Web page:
Allis-Chalmers in 1922



Of the various products associated with the name of Allis-Chalmers and upon which the reputation of that company has been built, several of the principal lines of machinery owe their early development to the companies which united to form that organization. In the year 1901 the Allis-Chalmers Company was organized through a consolidation of the following four large manufacturing concerns: the Edward P. Allis Company of Milwaukee, which was recognized as the leading manufacturer of Corliss engines and one of the pioneer builders of modern flour mill and sawmill machinery, as well as of mining machinery; the Fraser & Chalmers Company of Chicago, a leading manufacturer of mining and metallurgical machinery, pumps and air compressors; the Gates Iron Works, Chicago, large manufacturers of rock crushing, cement and mining machinery; and the Dickson Manufacturing Company of Scranton, Pennsylvania, important manufacturers of Corliss engines and special machinery.

Recognizing the importance of electrical machinery, not only in relation to its other products but with a vision of the part which electricity would have in the future development of the country, the new company acquired in 1904 the Bullock Electric Manufacturing Company of Cincinnati, Ohio. This company had a long record of successful installations, not~ only of direct current machinery but of alternating current apparatus which was then finding an important place in electrical development. Thus began its electrical business which has brought the company to the forefront as one of the largest builders of this class of apparatus.

The development of other lines of power machinery has been one of the outstanding features of the company’s growth until today it holds the unique position of being the only organization in the world building practically all types of prime movers, steam engines. steam turbines, hydraulic turbines, gas engines and oil engines, including complete electric power units in each of these types. Its ability to turn out complete power units of very large size together with its numerous lines of industrial machinery and electrical equipment has given the ,company an unusual advantage in handling complete installations of power and industrial machinery.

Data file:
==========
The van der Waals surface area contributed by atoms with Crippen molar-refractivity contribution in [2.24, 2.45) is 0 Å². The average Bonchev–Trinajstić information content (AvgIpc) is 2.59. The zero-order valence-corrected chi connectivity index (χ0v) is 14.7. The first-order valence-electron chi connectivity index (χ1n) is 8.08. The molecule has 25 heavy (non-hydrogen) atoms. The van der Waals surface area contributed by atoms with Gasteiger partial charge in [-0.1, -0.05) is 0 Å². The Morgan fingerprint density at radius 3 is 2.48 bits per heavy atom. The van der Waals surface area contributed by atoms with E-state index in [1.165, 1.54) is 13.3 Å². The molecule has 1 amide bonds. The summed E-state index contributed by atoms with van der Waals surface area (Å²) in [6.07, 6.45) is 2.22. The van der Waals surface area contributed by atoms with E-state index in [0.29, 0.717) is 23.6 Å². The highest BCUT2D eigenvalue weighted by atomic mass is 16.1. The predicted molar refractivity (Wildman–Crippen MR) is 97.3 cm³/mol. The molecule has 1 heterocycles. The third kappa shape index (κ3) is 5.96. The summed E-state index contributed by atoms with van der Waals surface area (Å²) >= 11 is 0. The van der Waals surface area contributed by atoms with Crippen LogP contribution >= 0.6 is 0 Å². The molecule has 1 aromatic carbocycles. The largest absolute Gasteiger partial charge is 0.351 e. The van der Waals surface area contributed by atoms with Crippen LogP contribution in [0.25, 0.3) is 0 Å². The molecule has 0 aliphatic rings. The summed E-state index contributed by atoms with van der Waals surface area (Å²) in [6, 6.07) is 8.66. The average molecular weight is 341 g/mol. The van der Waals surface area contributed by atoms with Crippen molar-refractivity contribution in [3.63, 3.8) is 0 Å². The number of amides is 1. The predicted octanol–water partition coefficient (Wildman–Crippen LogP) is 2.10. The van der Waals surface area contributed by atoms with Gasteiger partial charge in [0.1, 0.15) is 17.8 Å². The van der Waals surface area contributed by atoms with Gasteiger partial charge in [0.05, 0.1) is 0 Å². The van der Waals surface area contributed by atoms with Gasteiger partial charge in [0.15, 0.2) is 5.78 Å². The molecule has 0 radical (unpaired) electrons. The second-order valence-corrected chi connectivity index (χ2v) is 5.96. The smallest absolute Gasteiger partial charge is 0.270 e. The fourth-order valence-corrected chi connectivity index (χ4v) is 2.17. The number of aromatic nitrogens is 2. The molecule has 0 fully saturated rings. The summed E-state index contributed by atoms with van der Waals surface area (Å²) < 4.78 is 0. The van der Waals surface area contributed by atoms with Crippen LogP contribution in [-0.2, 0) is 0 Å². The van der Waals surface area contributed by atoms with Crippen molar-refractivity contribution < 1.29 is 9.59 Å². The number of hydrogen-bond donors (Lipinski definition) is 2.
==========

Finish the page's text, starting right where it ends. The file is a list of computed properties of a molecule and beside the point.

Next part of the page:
Only within the past year the most powerful complete hydro-electric unit ever built was placed in operation at Niagara Falls but the company now has under construction several units of even greater capacity. Within the past few years the company began the manufacture of farm tractors on a large scale. Extensive additions to the West Allis plant, including the most modern machinery, enable it to handle this new line in which it now ranks as one of the largest manufacturers.

The part taken by the Allis-Chalmers Manufacturing Company in assisting the United States Government in the prosecution of the World war is evidenced by the fact that during that period a large percentage of the company’s plant capacity was devoted to direct and indirect government orders and contracts. Many of the company’s regular products were of a character which readily fitted into the government’s requirements so that the Allis-Chalmers Manufacturing Company was in a position to accept many large government orders in these lines without material changes in its equipment. facilities and personnel.

The name Allis-Chalmers, and that of one of its predecessors, the E. P. Allis Company, have been closely linked with the history of Milwaukee not only on account of the location there of its principal plants but also in the solution of several municipal engineering problems. One of the most unique of these was where the genius of Edwin Reynolds, recognized as one of the great mechanical engineers of the country, who came with the E. P. Allis Company in 1877, originated the use of the screw pump for handling exceedingly large quantities of water against low heads. The first installation of this type was made in 1888 to force water through the Milwaukee river in order to accelerate the sluggish natural current and insure the removal of the large amount of waste matter entering this river before the same became objectionable. A similar installation was later made in the Kinnickinnic river.